By Bernard Hickey
Prime Minister John Key has expressed concern about the New Zealand dollar not falling after a slump in dairy prices in recent weeks, but he remains confident about the dairy industry’s long term future.
Speaking on the eve on a Globaldairytrade auction where milk powder prices are expected to fall a further 10%, Key told reporters in Parliament he was surprised the New Zealand dollar had not fallen.
Whole milk powder prices have fallen 15% this year while the New Zealand dollar has risen as much as 5% over the same period, frustrating many dairy farmers and exporters expecting the automatic stabiliser effect of the currency and lower interest rates to soften the blow.
Fonterra slashed its 2015/16 payout forecast on January 28 by 45c/kg to NZ$4.15/kg and economists have further cut their own forecasts in recent days for both this year and 2016/17. See David Hargreaves’ piece on Westpac cutting its 2016/17 forecast by 60c/kg to NZ$4.60/kg. Last week ANZ cut its 2016/17 forecast by 50-75c to NZ$5.00/kg and also trimmed its 2015/16 forecast to NZ$3.95/kg.
The New Zealand dollar was steady at 66.6 USc in mid-morning trade, despite expectations of another sharp fall on Globaldairytrade tonight. The relative strength of the New Zealand dollar followed a speech earlier this month from Reserve Bank Governor Graeme Wheeler that was interpreted as hawkish by financial markets, who see the Governor as a reluctant cutter.
The strength also follows fresh monetary policy easings by Japan and Sweden into negative interest rate territory, and more dovish comments about future interest rates by the US Federal Reserve and the European Central Bank. The combination has resulted in a relative tightening of monetary policy in New Zealand, particularly once added to a rise in foreign funding costs for New Zealand banks that ANZ has estimated to be the equivalent of a 25-50 basis point rise in the Official Cash Rate.
Key was asked if he was concerned that the currency had not fallen.
“I am slightly surprised given what the futures are showing, and generally speaking when the globaldairytrade auction is down the currency comes down a wee bit and actually it’s been rallying in the last 24 hours, so actually I am a little bit surprised more than concerned,” Key said.
Key is generally reluctant to comment on the currency, but did say in September 2014 that he agreed with the Reserve Bank that the currency was over-valued and the ‘Goldilocks’ level was around 65 USc. Dairy prices are currently almost 30% lower than when he made that comment. Here is our September 2014 article.
‘Good long term play’
Key was also asked what his message to dairy farmers was who now faced three years of losses with payouts under NZ$5/kg.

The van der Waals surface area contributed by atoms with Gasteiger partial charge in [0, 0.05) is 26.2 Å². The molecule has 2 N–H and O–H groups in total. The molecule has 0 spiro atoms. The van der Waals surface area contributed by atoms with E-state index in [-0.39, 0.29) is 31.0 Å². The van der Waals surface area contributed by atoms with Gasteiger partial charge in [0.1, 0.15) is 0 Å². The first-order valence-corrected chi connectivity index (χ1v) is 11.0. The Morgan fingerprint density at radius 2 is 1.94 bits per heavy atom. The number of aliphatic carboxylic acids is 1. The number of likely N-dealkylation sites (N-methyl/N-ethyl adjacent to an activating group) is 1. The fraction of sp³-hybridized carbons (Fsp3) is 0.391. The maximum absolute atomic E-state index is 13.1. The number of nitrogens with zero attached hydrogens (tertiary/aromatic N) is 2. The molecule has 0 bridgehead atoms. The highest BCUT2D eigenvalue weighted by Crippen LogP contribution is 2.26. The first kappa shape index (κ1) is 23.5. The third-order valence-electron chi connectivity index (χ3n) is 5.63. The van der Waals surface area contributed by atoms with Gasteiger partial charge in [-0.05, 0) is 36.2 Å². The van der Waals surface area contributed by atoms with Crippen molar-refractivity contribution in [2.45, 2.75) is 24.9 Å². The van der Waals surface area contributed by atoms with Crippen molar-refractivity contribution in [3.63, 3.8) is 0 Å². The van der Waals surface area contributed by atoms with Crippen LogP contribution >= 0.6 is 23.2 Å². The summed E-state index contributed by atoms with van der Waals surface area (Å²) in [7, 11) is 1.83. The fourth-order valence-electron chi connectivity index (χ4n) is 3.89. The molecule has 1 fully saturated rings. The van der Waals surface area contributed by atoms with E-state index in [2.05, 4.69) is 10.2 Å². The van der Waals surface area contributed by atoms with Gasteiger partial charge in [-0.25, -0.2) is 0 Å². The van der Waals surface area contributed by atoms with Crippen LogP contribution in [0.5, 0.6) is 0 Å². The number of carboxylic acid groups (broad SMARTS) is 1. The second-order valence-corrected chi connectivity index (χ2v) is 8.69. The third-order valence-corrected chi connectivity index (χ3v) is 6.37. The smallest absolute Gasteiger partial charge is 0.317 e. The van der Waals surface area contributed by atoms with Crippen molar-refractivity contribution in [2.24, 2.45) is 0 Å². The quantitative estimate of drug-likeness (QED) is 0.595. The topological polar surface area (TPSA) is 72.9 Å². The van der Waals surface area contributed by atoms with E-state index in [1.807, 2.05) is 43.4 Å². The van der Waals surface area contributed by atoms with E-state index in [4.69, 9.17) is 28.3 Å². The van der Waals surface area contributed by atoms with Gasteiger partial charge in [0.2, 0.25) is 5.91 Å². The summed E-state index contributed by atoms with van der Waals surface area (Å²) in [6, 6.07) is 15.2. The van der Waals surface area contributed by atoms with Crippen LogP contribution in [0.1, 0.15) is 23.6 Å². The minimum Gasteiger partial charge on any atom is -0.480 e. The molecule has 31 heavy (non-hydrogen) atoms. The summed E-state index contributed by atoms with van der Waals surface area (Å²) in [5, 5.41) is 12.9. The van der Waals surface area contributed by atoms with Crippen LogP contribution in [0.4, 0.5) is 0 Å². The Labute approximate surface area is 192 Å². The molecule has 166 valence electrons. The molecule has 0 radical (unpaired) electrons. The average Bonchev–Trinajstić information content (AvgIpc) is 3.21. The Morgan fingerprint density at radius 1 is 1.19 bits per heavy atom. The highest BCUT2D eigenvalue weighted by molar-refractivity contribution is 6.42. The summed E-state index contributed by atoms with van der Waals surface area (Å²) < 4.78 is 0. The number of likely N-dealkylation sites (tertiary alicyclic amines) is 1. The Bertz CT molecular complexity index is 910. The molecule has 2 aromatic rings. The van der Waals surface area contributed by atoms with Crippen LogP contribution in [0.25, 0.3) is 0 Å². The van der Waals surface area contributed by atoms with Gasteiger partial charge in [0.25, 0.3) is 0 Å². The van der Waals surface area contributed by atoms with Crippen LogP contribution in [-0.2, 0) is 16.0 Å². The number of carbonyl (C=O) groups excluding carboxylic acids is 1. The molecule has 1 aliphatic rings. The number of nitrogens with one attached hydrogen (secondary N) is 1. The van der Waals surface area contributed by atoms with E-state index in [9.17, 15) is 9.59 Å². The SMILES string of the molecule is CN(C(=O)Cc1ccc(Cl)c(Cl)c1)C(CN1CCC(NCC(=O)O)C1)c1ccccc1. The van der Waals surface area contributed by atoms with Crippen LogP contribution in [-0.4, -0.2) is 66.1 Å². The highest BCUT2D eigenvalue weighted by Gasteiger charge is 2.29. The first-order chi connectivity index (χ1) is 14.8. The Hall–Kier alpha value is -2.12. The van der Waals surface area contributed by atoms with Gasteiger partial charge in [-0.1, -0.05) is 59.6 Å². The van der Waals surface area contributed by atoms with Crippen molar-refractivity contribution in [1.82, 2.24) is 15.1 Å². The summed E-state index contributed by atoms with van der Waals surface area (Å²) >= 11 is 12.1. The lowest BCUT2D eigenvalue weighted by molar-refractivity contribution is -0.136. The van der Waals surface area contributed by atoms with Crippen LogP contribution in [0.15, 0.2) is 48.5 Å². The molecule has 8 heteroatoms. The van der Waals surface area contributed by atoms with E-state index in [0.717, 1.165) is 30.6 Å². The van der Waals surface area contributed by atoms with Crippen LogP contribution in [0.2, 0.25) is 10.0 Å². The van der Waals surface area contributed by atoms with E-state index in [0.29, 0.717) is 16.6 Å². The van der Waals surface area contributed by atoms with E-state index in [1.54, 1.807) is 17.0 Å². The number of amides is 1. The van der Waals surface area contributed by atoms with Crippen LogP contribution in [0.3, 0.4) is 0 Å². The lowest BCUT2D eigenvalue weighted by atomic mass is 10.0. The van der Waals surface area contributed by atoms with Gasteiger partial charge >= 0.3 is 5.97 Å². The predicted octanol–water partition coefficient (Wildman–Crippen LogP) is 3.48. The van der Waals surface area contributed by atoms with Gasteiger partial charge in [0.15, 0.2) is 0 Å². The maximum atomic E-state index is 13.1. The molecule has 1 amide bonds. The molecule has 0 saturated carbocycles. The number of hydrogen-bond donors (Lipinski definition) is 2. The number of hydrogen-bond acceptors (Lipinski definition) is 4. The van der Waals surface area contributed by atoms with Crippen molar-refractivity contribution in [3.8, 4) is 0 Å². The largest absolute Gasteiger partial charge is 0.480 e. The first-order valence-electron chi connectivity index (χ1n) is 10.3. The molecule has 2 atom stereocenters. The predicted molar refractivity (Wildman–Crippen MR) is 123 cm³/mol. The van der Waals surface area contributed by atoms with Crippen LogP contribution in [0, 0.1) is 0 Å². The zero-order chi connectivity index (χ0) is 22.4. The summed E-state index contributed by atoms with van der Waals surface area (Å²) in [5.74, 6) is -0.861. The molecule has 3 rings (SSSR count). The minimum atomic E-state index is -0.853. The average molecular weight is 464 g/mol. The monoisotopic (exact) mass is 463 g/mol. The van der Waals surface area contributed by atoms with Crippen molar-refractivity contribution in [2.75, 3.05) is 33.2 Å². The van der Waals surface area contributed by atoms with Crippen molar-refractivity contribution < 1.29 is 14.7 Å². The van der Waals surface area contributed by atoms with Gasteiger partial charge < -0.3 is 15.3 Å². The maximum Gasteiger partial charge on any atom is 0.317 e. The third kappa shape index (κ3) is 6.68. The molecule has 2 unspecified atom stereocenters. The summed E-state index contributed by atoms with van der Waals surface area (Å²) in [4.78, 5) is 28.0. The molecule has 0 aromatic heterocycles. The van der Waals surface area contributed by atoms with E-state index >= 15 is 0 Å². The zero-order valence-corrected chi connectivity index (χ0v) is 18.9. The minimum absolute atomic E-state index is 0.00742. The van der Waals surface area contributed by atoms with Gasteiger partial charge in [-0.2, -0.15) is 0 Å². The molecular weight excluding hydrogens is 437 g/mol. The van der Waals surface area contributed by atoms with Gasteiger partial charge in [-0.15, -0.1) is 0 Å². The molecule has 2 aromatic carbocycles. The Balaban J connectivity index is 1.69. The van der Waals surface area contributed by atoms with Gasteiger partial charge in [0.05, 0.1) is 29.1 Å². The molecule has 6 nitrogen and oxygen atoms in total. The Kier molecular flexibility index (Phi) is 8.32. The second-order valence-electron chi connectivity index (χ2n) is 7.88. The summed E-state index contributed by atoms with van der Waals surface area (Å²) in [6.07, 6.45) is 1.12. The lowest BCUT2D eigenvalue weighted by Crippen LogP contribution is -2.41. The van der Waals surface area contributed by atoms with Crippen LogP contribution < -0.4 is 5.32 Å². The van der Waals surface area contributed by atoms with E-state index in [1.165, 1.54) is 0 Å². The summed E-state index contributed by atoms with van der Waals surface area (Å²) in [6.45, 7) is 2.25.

He said dairy farmers he spoke to in Southland over the weekend were generally upbeat.
“But once you get into a payout under $5, which we have now have been for a few seasons, then those farms that are carrying debt find it very difficult to be profitable at those levels, in fact, largely impossible. So the challenge for us is just to continue to do the things we are doing,” Key said.
“The banks will work constructively for the most part with dairy farmers. I think from our perspective we’ve just got to keep increasing access to international markets and increasing the amount of science and innovation in that sector,” he said.
Key said there had been a build up of dairy inventory in China, Russia remained closed and the petro-economies were buying less dairy.
“Longer term, if we look across all of the consumption based parts of our economy, particularly the agricultural, horticultural sector, the outlook is really strong. Because we see all of these middle-income consumers emerging, not just in China but right across Asia in general. So the medium term picture is really good,” Key said.
“The short term picture is just dealing with these issues and, in fact, everyone thought and the world factored in that production would be lower out of New Zealand as a result of El Nino and in fact ironically it hasn’t been,” he said.
“My own personal view is that dairy is a good long-term play and that’s because you can just see these consumers emerging. But there are always fluctuations and sometimes these things take a little bit longer.”
‘How long can they hold on?’
Key said a lot of dairy farmers could hold on for a long period of time.
“There will be some that will be under real pressure. But the banks generally work quite constructively because it’s actually in their interests to work constructively with farmers,” he said.